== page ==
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Archive for December, 2010

Gonna move this blog.

After many months of trouble-free blogging from my iPhone via the WordPress app, the system seems to have been invaded by gremlins – and crashes constantly.

So, I will attempt to continue over at:

badwolfzanda.posterous.com

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I have been riding the Water Taxi for seven years now – but not that regularly. It has mainly been a summertime operation, but this year funding was found to keep it running through the winter, albeit for weekday commuter schedule only.

Lately, in the morning on the bus to work, I see the vessel docking on the West Seattle side, and have noticed the garlands and lights hanging in the windows of the cabin. This morning it looked so inviting, that I decided to come home on it.

It was actually my first ride in winter darkness. There were only 14 of us on the boat – a far cry from the noisy crowds of summer. I didn’t pull out my iPhone or e-reader – just sat and enjoyed the hum of the engine and the feeling of sailing across Elliot Bay – enjoying the lights of the Port of Seattle and remembering all the times I’ve made that trip – in happy chapters – and in not-so-happy chapters. I have explored every emotion on that boat.

I bypassed my usual latte downtown in favor of dallying a while at Alki, where I doodled while enjoying an old-time-radio Christmas suspense play, and then read a few chapters of Mark Twain’s “The Gilded Age” – another blast from the past that sheds much light on our present.

On the way home, I enjoyed the Christmas lights of the neigborhood. I managed to get a somewhat decent picture of one display, that is not the most impressive – but is by far the cutest – with penguins in santa hats and a lawn flamingo. Always makes me smile:)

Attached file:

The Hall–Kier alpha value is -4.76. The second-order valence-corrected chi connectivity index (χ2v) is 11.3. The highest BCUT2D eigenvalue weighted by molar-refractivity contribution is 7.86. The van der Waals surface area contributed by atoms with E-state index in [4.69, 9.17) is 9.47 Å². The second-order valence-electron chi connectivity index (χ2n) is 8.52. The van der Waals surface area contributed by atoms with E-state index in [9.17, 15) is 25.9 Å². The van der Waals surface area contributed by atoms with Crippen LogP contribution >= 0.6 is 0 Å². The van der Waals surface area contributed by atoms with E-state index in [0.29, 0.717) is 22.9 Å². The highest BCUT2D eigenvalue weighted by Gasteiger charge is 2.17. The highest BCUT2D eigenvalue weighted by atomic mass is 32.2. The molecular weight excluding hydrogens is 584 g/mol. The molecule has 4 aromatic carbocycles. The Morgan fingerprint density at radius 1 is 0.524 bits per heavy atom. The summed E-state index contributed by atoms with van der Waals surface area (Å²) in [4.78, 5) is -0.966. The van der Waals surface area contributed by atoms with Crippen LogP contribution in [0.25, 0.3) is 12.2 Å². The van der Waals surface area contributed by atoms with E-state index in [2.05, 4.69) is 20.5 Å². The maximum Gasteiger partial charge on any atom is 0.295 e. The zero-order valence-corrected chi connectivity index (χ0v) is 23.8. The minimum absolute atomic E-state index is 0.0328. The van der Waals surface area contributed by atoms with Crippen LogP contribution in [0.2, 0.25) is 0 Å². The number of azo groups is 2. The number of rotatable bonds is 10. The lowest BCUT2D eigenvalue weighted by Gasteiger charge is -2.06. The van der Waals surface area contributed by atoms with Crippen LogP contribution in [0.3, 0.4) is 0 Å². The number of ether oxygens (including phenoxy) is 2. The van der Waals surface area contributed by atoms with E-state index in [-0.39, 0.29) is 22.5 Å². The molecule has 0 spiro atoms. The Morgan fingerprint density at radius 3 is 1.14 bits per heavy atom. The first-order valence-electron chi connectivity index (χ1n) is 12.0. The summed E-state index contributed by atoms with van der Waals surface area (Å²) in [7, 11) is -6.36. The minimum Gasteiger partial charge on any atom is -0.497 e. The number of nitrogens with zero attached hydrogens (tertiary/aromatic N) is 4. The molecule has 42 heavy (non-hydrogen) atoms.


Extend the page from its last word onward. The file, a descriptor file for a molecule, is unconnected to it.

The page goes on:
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Over the last couple of months I’ve made the Starbucks at Second and Seneca in downtown Seattle my most usual afterwork spot. It’s mainly the location. A bus that takes me all the way home stops literally outside! And the other West Seattle buses leave from First and Third Avenues – both just a very short block in either direction.

The view is interesting, with lots of buses and pedestrians. And the liquor store across the street has a lot of traffic at this time as it closes at 6pm. I think a lot of ferry commuters grab a couple of miniatures on the way down to the terminal. I was in there a few weeks ago – and almost everyone was buying miniatures:)

Finally, the staff are great. There are usually two guys in there who have a bit of a comedy routine going – and they also converse about everything under the sun. Great fun to listen to!

But now this place is being remodeled, with a part of it being torn up each day. And now it’s touched my favorite spot by the door:(

I’ve been through this twice this year. The Starbucks at Fourth and Seneca was my spot for a while. It was remodeled last summer – and that did away with my favorite seat. Then the Starbucks at Alki underwent a dramatic facelift – and my favorite seats were eliminated.

I know a shake-up is good for us all every now and then – but Starbucks seems determined to re-seat its Seattle patrons – or at least me!

As for independent coffee shops – I’ve been driven out of them by kiddie play areas:)

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Cheerful lights

Tonight is a typical December Seattle evening. Steady rain with a wind that is picking up. And it’s been dark since 4:30pm. I allowed myself to come all the way home on the bus.

People were evidently busy over the weekend hanging Christmas lights. I really enjoyed the bus ride home, listening to Lionel Barrymore as Scrooge in an old Campbell Playhouse performance of “A Christmas Carol” (introduced by none other than Orson Welles!) I’ve been listening to podcasts of old time radio Christmas shows as an antedote to the madness where I work – and I think I’ve found a whole other realm of entertainment to explore at iTunes.